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Talented Bartle was a quiet achiever

Talented Bartle was a quiet achiever


Former Saltaire, Yeadon and Hanging Heaton player Steve Bartle is the focus of Reg Nelson's latest feature on the Bradford League's best all-rounders.

Steve Bartle was an immense talent, but his Sir Learie Constantine All Rounders Trophy in 1994 was won in an extraordinary manner.

His batting that year for Yeadon was exceptional, scoring 1,010 runs in the First Division with a top score of 113, leading to an average of  56.11.

However, he just bowled 112 overs and scraped into the league averages with 30 wickets at an average of 11.33. The qualification was 30 wickets, so one less wicket and he would not have been in, and quite conceivably not considered for the All-rounders trophy.

One can speculate that the very fact he did make the averages with an impressive 11.33 per wicket which, took him to the top of the averages, sealed his award.

The failure to take that 30th wicket would have given the Learie Constantine All Rounders Trophy to Chris Gott who had a more substantial season with 978 runs at 46.37 and took 49 wickets.

Another extraordinary fact about Bartle’s feat was that it was the only time he ever qualified for the league bowling averages. This was no reflection on his abilities as a seam and swing bowler; more about his physical problems that negated his opportunities to bowl.

Bartle started at Saltaire in the eighties and in his mid-teens was equally adept with bat or ball. He stated to make an impression with the ball as a 13-year-old in Saltaire’s Second Team.

He developed quickly, but parental guidance often frustrated the Saltaire skipper Mick Scott who could not always call on him to play.

When he was 18 it was clear that his batting was his preference, and he opened with great success, partnering the club’s flamboyant West Indian Wayne Lewis. That season they won the league’s Highest Opening Partnership accolade with 204 runs.

Saltaire 1988: Back, (left) S Smith (scorer), J Driver, P Clarke, W Lewis, B Shackleton, D Wood, S Bartle. Front A Gilgrass, K Woodhead, G Cowgill, R Hodson, S Gill.

Saltaire’s 1988 side took some big scalps in the First Division with other players of the calibre of Antony Gillgrass, Keith Woodhead, Robert Hodson and Simon Gill.

Bartle played a lot of representative cricket before being picked up by Yorkshire. When he was on the county’s books the coaches tried to turn him into a fast bowler when in effect, he was a natural medium pacer who moved it both ways. Although he was of considerable height, he was not physically strong enough to withstand bowling genuinely quick, and later he would suffer injuries.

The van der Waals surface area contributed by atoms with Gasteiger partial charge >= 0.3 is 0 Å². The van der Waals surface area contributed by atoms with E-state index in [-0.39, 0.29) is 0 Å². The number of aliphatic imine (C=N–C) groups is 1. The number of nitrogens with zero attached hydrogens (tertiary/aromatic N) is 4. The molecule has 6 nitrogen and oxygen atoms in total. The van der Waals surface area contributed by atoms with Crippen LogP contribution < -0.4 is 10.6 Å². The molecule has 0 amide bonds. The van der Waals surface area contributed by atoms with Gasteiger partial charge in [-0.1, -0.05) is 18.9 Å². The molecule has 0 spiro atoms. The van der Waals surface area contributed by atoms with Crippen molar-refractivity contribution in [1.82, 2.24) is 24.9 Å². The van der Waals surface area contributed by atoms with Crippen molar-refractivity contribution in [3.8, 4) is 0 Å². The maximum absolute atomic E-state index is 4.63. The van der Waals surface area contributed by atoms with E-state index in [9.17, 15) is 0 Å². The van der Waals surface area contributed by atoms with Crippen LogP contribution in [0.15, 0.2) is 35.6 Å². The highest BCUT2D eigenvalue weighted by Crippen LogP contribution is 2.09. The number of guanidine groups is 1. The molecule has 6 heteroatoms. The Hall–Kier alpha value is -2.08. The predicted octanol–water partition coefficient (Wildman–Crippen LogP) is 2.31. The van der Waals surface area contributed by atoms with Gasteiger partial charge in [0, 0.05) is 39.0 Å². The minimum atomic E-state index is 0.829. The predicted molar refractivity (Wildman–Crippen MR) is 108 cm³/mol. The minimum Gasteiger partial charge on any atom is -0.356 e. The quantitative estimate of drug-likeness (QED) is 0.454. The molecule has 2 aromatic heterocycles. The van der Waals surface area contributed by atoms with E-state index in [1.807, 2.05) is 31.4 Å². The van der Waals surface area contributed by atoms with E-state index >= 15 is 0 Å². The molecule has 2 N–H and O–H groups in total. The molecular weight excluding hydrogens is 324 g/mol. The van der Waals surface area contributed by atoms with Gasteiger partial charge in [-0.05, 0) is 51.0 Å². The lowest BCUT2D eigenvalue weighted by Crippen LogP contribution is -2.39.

Ironically, the coaches made no attempt to try him as a specialist batsman which was his real forte. He drifted away to Leicestershire where he played one First Class match in 1995 against Oxford University.

Bartle left Saltaire to join a Yeadon team that were on the up. Not only had their signed his former Saltaire colleague Robert Hodson, but they also managed to lure Sean Atkinson, Peter Graham and Bruce Percy to Yeadon High Street.

Yeadon were not title contenders, but they were a formidable force and finished in an impressive fifth position in 1994. They also reached the Priestley Cup Final but posted an under par 190-6 which the emerging Pudsey Congs side knocked off by eight wickets with few alarms.      

Bartle proved himself to be a key figure in Yeadon’s change of fortunes with a run of impressive run aggregates of 682, 744 and 653, but saved the best for 1994 when he won the Sir Learie Constantine All Rounders Trophy.

When he departed for Hanging Heaton in 1997, he had full concentration on his batting, and his bowling was very much in the past despite being only 26 years of age.

That year, for the second time in his career, he figured in the league’s Highest Opening Partnership - this time with Paul Spragg after they had scored 189 runs for the first wicket.

Hanging Heaton 1998 - Back: Alan Mynett, Suleman Hudda, John Carruthers, Rob Winter, Steve Bartle, Gary Scargill. Front: Dave Lawrence, Steve Bourne, Simon Purdy, Javid Umarji, Adrian Knight.

Hanging Heaton 2002:  Back - A Bhoite, S Bartle, N Khan, J Carruthers, J Virr (Scorer) J Umarji. Front:  I Dawood, A Mynett, M Inwood, S Foster, N Summerscales, S Purdy. 

He would later form a formidable opening partnership with Steve Foster and went on to win every club trophy open to him, except the Priestley Cup that remained elusive to him.

He was part of the Hanging Heaton side of 2000 that won the Black Sheep Yorkshire Champions Trophy and Heavy Woollen Cup, a year after winning the league title in 1999.

The team that year was Stephen Foster, Stephen Bartle, Paul Marlow, Stephen Bourne, Rob Winter, Alan Mynett, Javed Umarji, Mark Inwood, John Carruthers, Simon Purdy, Elliot Noble.

For a cricketer of such abilities, he never had a love affair with the game and retired at the youthful age of 32 in 2002.

It could be said that his best days were at Hanging Heaton, where he recorded seasonal run-tallies of 725, 819, 697, 517 and 650 in the league, with his best average set at 54.60 in 1998.

He might not have quite fulfilled his all-round potential in his career, but at least he is in the elite band of cricketers who have won the ultimate individual award in local cricket - the Sir Learie Constantine All Rounders Trophy.

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